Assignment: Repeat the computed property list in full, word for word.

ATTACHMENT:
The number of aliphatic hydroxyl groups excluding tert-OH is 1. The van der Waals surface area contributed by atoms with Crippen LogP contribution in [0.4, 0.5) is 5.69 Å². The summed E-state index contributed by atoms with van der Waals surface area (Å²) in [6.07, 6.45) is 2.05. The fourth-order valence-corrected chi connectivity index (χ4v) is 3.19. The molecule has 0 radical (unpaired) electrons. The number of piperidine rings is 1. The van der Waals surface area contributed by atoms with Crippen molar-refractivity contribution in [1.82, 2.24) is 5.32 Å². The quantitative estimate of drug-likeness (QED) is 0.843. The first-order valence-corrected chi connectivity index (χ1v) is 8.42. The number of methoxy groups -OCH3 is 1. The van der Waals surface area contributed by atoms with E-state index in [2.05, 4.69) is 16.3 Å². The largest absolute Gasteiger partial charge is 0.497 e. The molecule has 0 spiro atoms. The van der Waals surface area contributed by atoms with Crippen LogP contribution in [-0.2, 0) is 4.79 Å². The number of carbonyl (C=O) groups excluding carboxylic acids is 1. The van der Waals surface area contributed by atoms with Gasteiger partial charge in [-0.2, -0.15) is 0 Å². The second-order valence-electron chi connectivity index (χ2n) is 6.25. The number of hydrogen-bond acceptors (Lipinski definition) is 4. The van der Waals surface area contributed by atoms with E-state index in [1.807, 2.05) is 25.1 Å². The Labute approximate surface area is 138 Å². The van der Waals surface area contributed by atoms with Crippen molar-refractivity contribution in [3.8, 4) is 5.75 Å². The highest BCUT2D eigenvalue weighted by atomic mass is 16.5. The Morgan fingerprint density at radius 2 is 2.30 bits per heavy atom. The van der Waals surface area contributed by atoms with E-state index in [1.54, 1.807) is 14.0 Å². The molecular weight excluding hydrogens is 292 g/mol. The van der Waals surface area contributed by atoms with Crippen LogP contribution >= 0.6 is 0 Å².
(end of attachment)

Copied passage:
The number of aliphatic hydroxyl groups excluding tert-OH is 1. The van der Waals surface area contributed by atoms with Crippen LogP contribution in [0.4, 0.5) is 5.69 Å². The summed E-state index contributed by atoms with van der Waals surface area (Å²) in [6.07, 6.45) is 2.05. The fourth-order valence-corrected chi connectivity index (χ4v) is 3.19. The molecule has 0 radical (unpaired) electrons. The number of piperidine rings is 1. The van der Waals surface area contributed by atoms with Crippen molar-refractivity contribution in [1.82, 2.24) is 5.32 Å². The quantitative estimate of drug-likeness (QED) is 0.843. The first-order valence-corrected chi connectivity index (χ1v) is 8.42. The number of methoxy groups -OCH3 is 1. The van der Waals surface area contributed by atoms with E-state index in [2.05, 4.69) is 16.3 Å². The largest absolute Gasteiger partial charge is 0.497 e. The molecule has 0 spiro atoms. The van der Waals surface area contributed by atoms with Crippen LogP contribution in [-0.2, 0) is 4.79 Å². The number of carbonyl (C=O) groups excluding carboxylic acids is 1. The van der Waals surface area contributed by atoms with Gasteiger partial charge in [-0.2, -0.15) is 0 Å². The second-order valence-electron chi connectivity index (χ2n) is 6.25. The number of hydrogen-bond acceptors (Lipinski definition) is 4. The van der Waals surface area contributed by atoms with E-state index in [1.807, 2.05) is 25.1 Å². The Labute approximate surface area is 138 Å². The van der Waals surface area contributed by atoms with Crippen molar-refractivity contribution in [3.8, 4) is 5.75 Å². The highest BCUT2D eigenvalue weighted by atomic mass is 16.5. The Morgan fingerprint density at radius 2 is 2.30 bits per heavy atom. The van der Waals surface area contributed by atoms with E-state index in [1.54, 1.807) is 14.0 Å². The molecular weight excluding hydrogens is 292 g/mol. The van der Waals surface area contributed by atoms with Crippen LogP contribution >= 0.6 is 0 Å².